[Intel-wired-lan] [PATCH net-next 1/2] rtnetlink: Add new RTM_GETEECSTATE message to get SyncE status
maciej.machnikowski at intel.com
Wed Sep 8 17:30:24 UTC 2021
> -----Original Message-----
> From: Jakub Kicinski <kuba at kernel.org>
> Sent: Wednesday, September 8, 2021 6:21 PM
> Subject: Re: [PATCH net-next 1/2] rtnetlink: Add new RTM_GETEECSTATE
> message to get SyncE status
> On Wed, 8 Sep 2021 08:03:35 +0000 Machnikowski, Maciej wrote:
> > > > Yep! Yet let's go one step at a time. I believe once we have the basics
> > > > monitoring and recovered clock configuration) we'll be able to
> > > > a basic functionality - and add bells and whistles later on, as there are
> > > > capabilities that we could support in SW.
> > >
> > > The set API may shape how the get API looks. We need a minimal viable
> > > API where the whole control part of it is not "firmware or proprietary
> > > tools take care of that".
> > >
> > > Do you have public docs on how the whole solution works?
> > The best reference would be my netdev 0x15 tutorial:
> > https://netdevconf.info/0x15/session.html?Introduction-to-time-
> > The SyncE API considerations starts ~54:00, but basically we need API for:
> > - Controlling the lane to pin mapping for clock recovery
> > - Check the EEC/DPLL state and see what's the source of reference
> > (in more advanced deployments)
> > - control additional input and output pins (GNSS input, external inputs,
> > frequency reference)
> Thanks, good presentation! I haven't seen much in terms of system
> design, at the level similar to the Broadcom whitepaper you shared.
See the "drawing" below.
> > > > I believe this is the state-of-art: here's the Broadcom public one
> > > > https://docs.broadcom.com/doc/1211168567832, I believe Marvel
> > > > has similar solution. But would also be happy to hear others.
> > >
> > > Interesting. That reveals the need for also marking the backup
> > > (/secondary) clock.
> > That's optional, but useful. And here's where we need a feedback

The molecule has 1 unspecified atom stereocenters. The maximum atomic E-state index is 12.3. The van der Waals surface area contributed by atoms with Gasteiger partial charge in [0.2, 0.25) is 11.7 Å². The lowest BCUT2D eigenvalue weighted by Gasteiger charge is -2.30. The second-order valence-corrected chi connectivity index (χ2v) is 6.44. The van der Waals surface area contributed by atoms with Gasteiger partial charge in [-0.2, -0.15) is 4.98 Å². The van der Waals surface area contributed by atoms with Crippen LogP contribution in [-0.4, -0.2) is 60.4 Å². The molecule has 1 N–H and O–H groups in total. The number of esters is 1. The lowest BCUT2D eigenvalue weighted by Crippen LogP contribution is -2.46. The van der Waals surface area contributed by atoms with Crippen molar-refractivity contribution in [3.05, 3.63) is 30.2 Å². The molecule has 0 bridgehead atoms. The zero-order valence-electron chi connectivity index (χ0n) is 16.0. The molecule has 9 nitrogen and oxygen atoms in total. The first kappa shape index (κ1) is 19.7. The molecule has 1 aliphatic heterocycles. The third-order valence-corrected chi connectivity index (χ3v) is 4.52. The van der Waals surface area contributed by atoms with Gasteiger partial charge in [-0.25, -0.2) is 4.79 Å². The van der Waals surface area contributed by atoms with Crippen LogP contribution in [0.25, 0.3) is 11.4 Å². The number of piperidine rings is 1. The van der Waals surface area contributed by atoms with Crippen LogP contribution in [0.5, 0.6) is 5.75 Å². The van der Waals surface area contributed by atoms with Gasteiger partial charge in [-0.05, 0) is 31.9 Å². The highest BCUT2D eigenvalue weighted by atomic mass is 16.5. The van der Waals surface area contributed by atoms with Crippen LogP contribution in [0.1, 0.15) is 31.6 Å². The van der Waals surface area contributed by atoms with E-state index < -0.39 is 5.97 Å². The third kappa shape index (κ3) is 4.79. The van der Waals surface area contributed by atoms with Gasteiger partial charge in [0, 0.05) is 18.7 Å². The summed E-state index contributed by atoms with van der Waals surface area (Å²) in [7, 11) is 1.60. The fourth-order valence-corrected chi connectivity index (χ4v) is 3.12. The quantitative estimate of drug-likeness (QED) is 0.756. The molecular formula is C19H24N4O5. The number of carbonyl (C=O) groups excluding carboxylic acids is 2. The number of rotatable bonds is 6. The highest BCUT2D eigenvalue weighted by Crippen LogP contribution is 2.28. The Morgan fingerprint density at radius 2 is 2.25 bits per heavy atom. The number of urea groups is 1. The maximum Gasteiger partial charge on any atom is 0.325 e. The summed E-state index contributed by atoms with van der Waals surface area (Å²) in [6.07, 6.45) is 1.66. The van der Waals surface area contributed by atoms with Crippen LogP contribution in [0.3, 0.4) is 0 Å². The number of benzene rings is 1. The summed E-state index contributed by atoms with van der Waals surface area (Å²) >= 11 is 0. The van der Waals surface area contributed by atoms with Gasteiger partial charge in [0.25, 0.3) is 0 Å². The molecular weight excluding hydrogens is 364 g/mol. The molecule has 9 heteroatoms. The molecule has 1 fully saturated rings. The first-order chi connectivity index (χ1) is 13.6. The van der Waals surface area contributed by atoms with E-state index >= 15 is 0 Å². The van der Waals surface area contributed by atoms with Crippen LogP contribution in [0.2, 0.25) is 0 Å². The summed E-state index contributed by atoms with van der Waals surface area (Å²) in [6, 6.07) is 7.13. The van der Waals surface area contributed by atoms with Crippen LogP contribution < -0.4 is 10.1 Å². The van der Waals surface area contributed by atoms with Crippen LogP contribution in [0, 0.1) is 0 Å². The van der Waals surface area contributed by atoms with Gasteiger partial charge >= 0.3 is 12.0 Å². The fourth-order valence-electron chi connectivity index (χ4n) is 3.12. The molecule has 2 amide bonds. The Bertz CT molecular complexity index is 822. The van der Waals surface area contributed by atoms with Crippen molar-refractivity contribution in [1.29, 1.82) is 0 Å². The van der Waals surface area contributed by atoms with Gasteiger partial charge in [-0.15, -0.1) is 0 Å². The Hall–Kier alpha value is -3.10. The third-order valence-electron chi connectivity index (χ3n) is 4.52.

> > on which port/lane is currently used, as the switch may be automatic
> What do you mean by optional? How does the user know if there is
> fallback or not? Is it that Intel is intending to support only
> devices with up to 2 ports and the second port is always the
> backup (apologies for speculating).
That will be a part of pin config API. It needs to give info about the number
of supported pins that the PHY/MAC can use as recovered clock outputs.
Once the pin is assigned to the lane the recovered clock (divided or not)
will appear on the configured PHY/MAC pin and EEC will be able to
use it. If there is more than 1 available - they will have some priority
assigned to them that will be known to the EEC/board designer.
And we plan to support devices that only comes with 1 recovered clock
output as well.
> > > Have you seen any docs on how systems with discreet PHY ASICs mux
> > > the clocks?
> > Yes - unfortunately they are not public :(
> Mumble, mumble. Ido, Florian - any devices within your purview which
> would support SyncE?
OK Found one that's public:
see Fig. 23 and chapter 3.11 for details, but conceptually it's similar.
> > > > Ethernet IP/PHY usually outputs a divided clock signal (since it's
> > > > easier to route) derived from the RX clock.
> > > > The DPLL connectivity is vendor-specific, as you can use it to connect
> > > > some external signals, but you can as well just care about relying